If I had done my Radio Journalism course in my first year, I would have been sold out to journalism early on. (It’s a lil too late now. Hah.)

It’s the best and most useful subject at uni thus far, because I actually get to DO journalism, and in a news team! Working cohesively in a team – leveraging on each others’ different strengths and knowledge to produce the best news bulletin you can in the short time you have is rewarding.

So for the past 5 days, our team of 3 (down to 2 after one of our members got hurt in an accident on Tuesday 😦 ) produced the 7am, 8am, and 9am bulletins for the week.

The very fact that we had to get the news out there on the hour by hook or by crook, that we were the ones determining the news for that morning (to a certain level), and that it wasn’t just another internship or assignment where you could afford to be late, made the whole experience very exciting. At least I knew I was doing something way more important than say, an academic essay on what journalism is.

At Radio Adelaide, their mission is to build community and help listeners feel more connected and be more active. They have 88, 000 regular weekly listeners. The induction gave me the impression that they really believe in promoting cohesion, awareness, and progressive thinking, and I suppose that added an extra dimension to my considerations while writing the news each morning. It made me feel responsible in some ways.

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Pic: One hour’s work for five minutes on air…

I think most people I come across have no idea how radio news works. They think newsreaders are DJs. Or they think the news magically writes itself and all the reader has to do is rock up and worry about reading well. But that’s actually the 5 minutes when I’m most relaxed, simply because there’s nothing you can do to the bulletin once you’re already on air.

The real fun (and challenge) is when you come in and start tossing ideas around, thinking about what’s important to your audience, deciding the importance of each piece of information(Japan radiation vs. Carbon Tax as lead story? Is it too offensive to report on Radio Adelaide that Gillard was called Bob Brown’s Bitch by rally protestors? Will the BBC have already covered Libya? Is Liz Taylor too frivolous to put in? Can we insert a lighter story somewhere?). Continuously monitoring for updates and improving each of the stories while keeping an eye on everything else is also what keeps the room buzzing.

We rotate between different roles each week, and one important aspect of working in a news team is understanding your role and learning to grow in it. For us, the producer calls the shots on what goes into the bulletin and how each story is written. The newsreader has to make sure every story flows well and also do the 7.30am and 8.30am headlines (which I didn’t know on the first day and literally had to run in to the studio and make up one of my headlines just off the top of what I knew). Usually a third person just focuses on writing and reading sport, but when Kat was away this week, I had to try to get my head around cricket and AFL for the first time.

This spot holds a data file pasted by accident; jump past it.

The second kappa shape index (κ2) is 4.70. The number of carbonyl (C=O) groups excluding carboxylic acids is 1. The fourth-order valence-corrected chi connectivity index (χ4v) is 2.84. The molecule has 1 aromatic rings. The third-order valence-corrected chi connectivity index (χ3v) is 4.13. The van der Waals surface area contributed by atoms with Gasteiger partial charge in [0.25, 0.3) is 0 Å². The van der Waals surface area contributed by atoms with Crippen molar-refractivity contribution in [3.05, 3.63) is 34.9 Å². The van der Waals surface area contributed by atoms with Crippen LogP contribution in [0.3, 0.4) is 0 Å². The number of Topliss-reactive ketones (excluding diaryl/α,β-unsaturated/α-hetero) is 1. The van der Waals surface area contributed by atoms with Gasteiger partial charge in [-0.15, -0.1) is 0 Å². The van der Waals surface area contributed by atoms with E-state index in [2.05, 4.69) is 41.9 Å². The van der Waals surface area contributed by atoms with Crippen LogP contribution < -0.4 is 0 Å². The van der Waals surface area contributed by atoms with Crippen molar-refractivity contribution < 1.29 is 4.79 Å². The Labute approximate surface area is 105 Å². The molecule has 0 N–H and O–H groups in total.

With hilarious results. I ended up calling Ricky Ponting a BATMAN instead of a batsman and the unsuspecting sport reader read it out on three different occasions. Earlier in the week we also hilariously said on the news that Australia lost by four crickets instead of four wickets. 🙂 Oops!

Our lecturer Tony is great – he sends me smses at 7.15am to correct my mispronunciations after listening to the 7am read, and really just offers as much input as he can. He says I’m getting a bit of personality into my newsreads, which is good (and also enjoyable for me)! I think I’ve just improved so much as a journalist and slowly I am able to see myself doing well in the news business. Andy, my mentor at church, sent me an email after my read on Thursday saying "You were excellent. I was cheering you on (out loud) in my car as I drove to work!!". It made me laugh…although he later told me he was also laughing at my "half-Malaysian, half-American, weird accent"! 🙂

Anyway, just also wanted to say special thanks to the Wee sisters who live near the station — they very kindly provided their apartment as my Bed and Breakfast so I could get up a bit later during my radio week. I appreciated it heaps, because each night after checking the news on my phone at 10pm I just fell sound asleep.

I’ll leave you with a quote from Tony, an area I really want to improve in when I’m writing my news stories:

Nobody becomes a journalist to champion the cause of Objectivity. We all push our own agendas…how we think the world can become a better place. You’ve also got to be careful and really examine the agendas behind some of the press releases and stories that come in.